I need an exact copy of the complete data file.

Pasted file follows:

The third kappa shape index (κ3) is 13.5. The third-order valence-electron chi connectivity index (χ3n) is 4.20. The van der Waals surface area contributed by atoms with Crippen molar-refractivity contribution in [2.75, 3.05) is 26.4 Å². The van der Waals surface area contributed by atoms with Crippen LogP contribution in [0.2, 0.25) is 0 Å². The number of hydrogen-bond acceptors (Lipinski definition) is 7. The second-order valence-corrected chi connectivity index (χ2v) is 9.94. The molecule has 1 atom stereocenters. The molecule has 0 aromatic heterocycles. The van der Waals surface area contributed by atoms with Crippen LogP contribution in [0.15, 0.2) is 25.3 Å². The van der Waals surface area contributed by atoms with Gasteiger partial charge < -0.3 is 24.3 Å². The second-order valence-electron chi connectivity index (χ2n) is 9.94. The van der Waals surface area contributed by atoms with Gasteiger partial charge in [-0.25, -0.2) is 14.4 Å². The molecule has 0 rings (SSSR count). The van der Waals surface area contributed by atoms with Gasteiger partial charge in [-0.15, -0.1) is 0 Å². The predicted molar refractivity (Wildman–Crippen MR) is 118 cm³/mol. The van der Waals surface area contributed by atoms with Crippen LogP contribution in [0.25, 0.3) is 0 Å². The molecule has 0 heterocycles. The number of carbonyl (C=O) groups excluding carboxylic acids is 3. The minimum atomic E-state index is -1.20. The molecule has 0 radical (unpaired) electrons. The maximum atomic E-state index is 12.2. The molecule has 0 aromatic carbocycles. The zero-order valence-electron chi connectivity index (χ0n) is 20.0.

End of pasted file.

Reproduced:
The third kappa shape index (κ3) is 13.5. The third-order valence-electron chi connectivity index (χ3n) is 4.20. The van der Waals surface area contributed by atoms with Crippen molar-refractivity contribution in [2.75, 3.05) is 26.4 Å². The van der Waals surface area contributed by atoms with Crippen LogP contribution in [0.2, 0.25) is 0 Å². The number of hydrogen-bond acceptors (Lipinski definition) is 7. The second-order valence-corrected chi connectivity index (χ2v) is 9.94. The molecule has 1 atom stereocenters. The molecule has 0 aromatic heterocycles. The van der Waals surface area contributed by atoms with Crippen LogP contribution in [0.15, 0.2) is 25.3 Å². The van der Waals surface area contributed by atoms with Gasteiger partial charge < -0.3 is 24.3 Å². The second-order valence-electron chi connectivity index (χ2n) is 9.94. The van der Waals surface area contributed by atoms with Gasteiger partial charge in [-0.25, -0.2) is 14.4 Å². The molecule has 0 rings (SSSR count). The van der Waals surface area contributed by atoms with Gasteiger partial charge in [-0.15, -0.1) is 0 Å². The predicted molar refractivity (Wildman–Crippen MR) is 118 cm³/mol. The van der Waals surface area contributed by atoms with Crippen LogP contribution in [0.25, 0.3) is 0 Å². The molecule has 0 heterocycles. The number of carbonyl (C=O) groups excluding carboxylic acids is 3. The minimum atomic E-state index is -1.20. The molecule has 0 radical (unpaired) electrons. The maximum atomic E-state index is 12.2. The molecule has 0 aromatic carbocycles. The zero-order valence-electron chi connectivity index (χ0n) is 20.0.